Improved performance, within-individual consistency and between-individual differences in the righting behaviour of the Caribbean sea star, Oreaster reticulatus

in Behaviour
Restricted Access
Get Access to Full Text
Rent on DeepDyve

Have an Access Token?



Enter your access token to activate and access content online.

Please login and go to your personal user account to enter your access token.



Help

Have Institutional Access?



Access content through your institution. Any other coaching guidance?



Connect

Individuals cope differently to challenging and stressful situations. Being inverted is challenging and stressful for animals, as the position leaves them vulnerable to predators and desiccation. Although sea star self-righting was first studied in the 19th century, efforts to quantify patterns of within-individual consistency and among-individual differences are limited. Here we examined the performance and repeatability of righting behaviour in the Caribbean sea star (Oreaster reticulatus). Oreaster reticulatus were wild caught and transported to a nearby facility where they were inverted up to five times. Most animals improved their righting times and exhibited within-individual consistency and among individual differences in righting method. We posit that it may be favourable to employ a consistent righting method to effectively achieve an upright position. Predation pressure and stress physiology are hypothesized to shape individual differences in righting behaviour. Moreover, these results provide preliminary evidence of personality in sea stars.

Sections

References

AbjörnssonK.HanssonL.-A.BrönmarkC. (2004). Responses of prey from habitats with different predator regimes: local adaptation and heritability. — Ecology 85: 1859-1866.

BellA.M.HankisonS.J.LaskowskiK.L. (2009). The repeatability of behaviour: a meta-analysis. — Anim. Behav. 77: 771-783.

BiroP.A.StampsJ.A. (2010). Do consistent individual differences in metabolic rate promote consistent individual differences in behavior?Trends Ecol. Evol. 25: 653-659.

BlakeD.B. (1981). The new Jurassic sea star genus Eokainaster and comments on life habits and the origins of the modern Asteroidea. — J. Paleontol. 55: 33-46.

BonnetX.LagardeF.HenenB.T.CorbinJ.NagyK.A.NaulleauG.BalhoulK.ChastelO.LegrandA.CambagR. (2001). Sexual dimorphism in steppe tortoises (Testudo horsfieldii): influence of the environment and sexual selection on body shape and mobility. — Biol. J. Linn. Soc. 72: 357-372.

BriffaM.GreenawayJ. (2011). High in situ repeatability of behaviour indicates animal personality in the beadlet anemone Actinia equina (Cnidaria). — PloS One 6: e21963.

BriffaM.BridgerD.BiroP.A. (2013). How does temperature affect behaviour? Multilevel analysis of plasticity, personality and predictability in hermit crabs. — Anim. Behav. 86: 47-54.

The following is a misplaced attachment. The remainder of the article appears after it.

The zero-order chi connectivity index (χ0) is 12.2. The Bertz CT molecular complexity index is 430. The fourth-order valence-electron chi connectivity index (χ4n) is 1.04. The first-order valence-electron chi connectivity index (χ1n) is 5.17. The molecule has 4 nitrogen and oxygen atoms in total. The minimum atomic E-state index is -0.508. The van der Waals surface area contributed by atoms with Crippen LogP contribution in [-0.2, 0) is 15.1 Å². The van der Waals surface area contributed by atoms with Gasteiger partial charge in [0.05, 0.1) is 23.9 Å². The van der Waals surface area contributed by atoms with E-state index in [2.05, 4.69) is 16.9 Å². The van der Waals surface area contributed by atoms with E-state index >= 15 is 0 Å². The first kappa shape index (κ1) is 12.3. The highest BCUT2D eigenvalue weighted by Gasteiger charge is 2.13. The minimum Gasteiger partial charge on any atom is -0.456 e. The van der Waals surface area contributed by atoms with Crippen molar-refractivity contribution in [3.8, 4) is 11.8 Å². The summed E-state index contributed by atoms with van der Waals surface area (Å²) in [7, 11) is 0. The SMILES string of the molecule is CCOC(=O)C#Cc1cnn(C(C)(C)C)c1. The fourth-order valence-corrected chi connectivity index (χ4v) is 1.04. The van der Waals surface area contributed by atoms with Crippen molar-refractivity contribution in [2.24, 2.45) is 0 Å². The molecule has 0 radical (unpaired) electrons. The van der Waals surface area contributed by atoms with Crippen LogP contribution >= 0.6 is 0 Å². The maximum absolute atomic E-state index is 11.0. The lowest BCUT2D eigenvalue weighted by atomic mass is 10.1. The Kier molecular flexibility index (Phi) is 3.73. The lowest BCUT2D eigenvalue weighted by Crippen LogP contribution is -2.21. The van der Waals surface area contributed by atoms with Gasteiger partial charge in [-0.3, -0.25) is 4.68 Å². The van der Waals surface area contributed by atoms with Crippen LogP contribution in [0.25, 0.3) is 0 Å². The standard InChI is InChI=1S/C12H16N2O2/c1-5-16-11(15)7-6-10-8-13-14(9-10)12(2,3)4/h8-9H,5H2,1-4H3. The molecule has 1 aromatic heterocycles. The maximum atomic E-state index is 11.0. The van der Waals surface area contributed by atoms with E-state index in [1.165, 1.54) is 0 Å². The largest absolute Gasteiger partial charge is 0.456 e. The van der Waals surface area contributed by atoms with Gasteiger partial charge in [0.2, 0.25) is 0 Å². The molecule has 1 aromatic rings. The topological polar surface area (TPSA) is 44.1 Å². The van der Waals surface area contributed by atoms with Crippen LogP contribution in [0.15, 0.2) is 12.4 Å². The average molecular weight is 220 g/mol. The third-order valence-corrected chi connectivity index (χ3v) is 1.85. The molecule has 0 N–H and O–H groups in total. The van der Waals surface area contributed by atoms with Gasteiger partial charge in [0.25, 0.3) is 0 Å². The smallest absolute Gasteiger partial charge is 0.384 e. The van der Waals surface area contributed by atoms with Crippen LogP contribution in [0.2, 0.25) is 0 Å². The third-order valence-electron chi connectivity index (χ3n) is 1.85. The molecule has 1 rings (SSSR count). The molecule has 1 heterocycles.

CarewT.J.SahleyC.L. (1986). Invertebrate learning and memory: from behavior to molecules. — Annu. Rev. Neurosci. 9: 435-487.

ClarkA.M.DowneyM.E. (1992). Starfishes of the Atlantic. — Chapman & Hall, London.

DalesmanS.RundleS.D.ColemanR.A.CottonP.A. (2006). Cue association and antipredator behaviour in a pulmonate snail, Lymnaea stagnalis. — Anim. Behav. 71: 789-797.

FlammangP.MichelA.CauwenbergeA.V.AlexandreH.JangouxM. (1998). A study of the temporary adhesion of the podia in the sea star Asterias rubens (Echinodermata, Asteroidea) through their footprints. — J. Exp. Biol. 201: 2383-2395.

GarmA.NilssonD.-E. (2014). Visual navigation in starfish: first evidence for the use of vision and eyes in starfish. — Proc. Roy. Soc. Lond. B: Biol. Sci. 281: 20133011.

GoslingS.D. (2001). From mice to men: what can we learn about personality from animal research?Psychol. Bull. 127: 45-86.

HeldM.B.E.HarleyC.D.G. (2009). Responses to low salinity by the sea star Pisaster ochraceus from high — and low-salinity populations. — Invertebr. Biol. 128: 381-390.

HennebertE.WattiezR.DemeuldreM.LadurnerP.HwangD.S.WaiteJ.H.FlammangP. (2014). Sea star tenacity mediated by a protein that fragments, then aggregates. — Proc. Natl. Acad. Sci. USA 111: 6317-6322.

HiroseM. (2011). Orientation and righting behavior of the sand-dwelling bryozoan Conescharellina catella. — Invertebr. Biol. 130: 282-290.

JenningsH.S. (1907). Behavior of the starfish Asterias forreri de Loriol. — Univ. Calif. Publ. Zool. 4: 53-185.

KleitmanN. (1941). The effect of temperature on the righting of echinoderms. — Biol. Bull. 80: 292-298.

KoolhaasJ.M.KorteS.M.de BoerS.F.van der VegtB.J.van ReenenC.G.HopsterH.de JongI.C.RuisM.A.W.BlokhuisH.J. (1999). Coping styles in animals: current status in behavior and stress-physiology. — Neurosci. Behav. Rev. 23: 925-935.

KuriharaT. (1999). Effects of sediment type and food abundance on the vertical distribution of the starfish Asterina pectinifera. — Mar. Ecol. Prog. Ser. 181: 269-277.

LamingS.R.JenkinsS.R.McCarthyI.D. (2013). Repeatability of escape response performance in the queen scallop, Aequipecten opercularis. — J. Exp. Biol. 216: 3264-3272.

LawrenceJ.M.CowellB.C. (1996). The righting response as an indication of stress in Stichaster striatus (Echinodermata, Asteroidea). — Mar. Freshw. Behav. Physiol. 27: 239-248.

MahC.L.BlakeD.B. (2012). Global diversity and phylogeny of the Asteroidea (Echinodermata). — PloS One 7: e35644.

MatherJ.A.LogueD.M. (eds) (2013). The bold and the spineless: invertebrate personalities. — The University of Chicago Press, Chicago, IL, USA.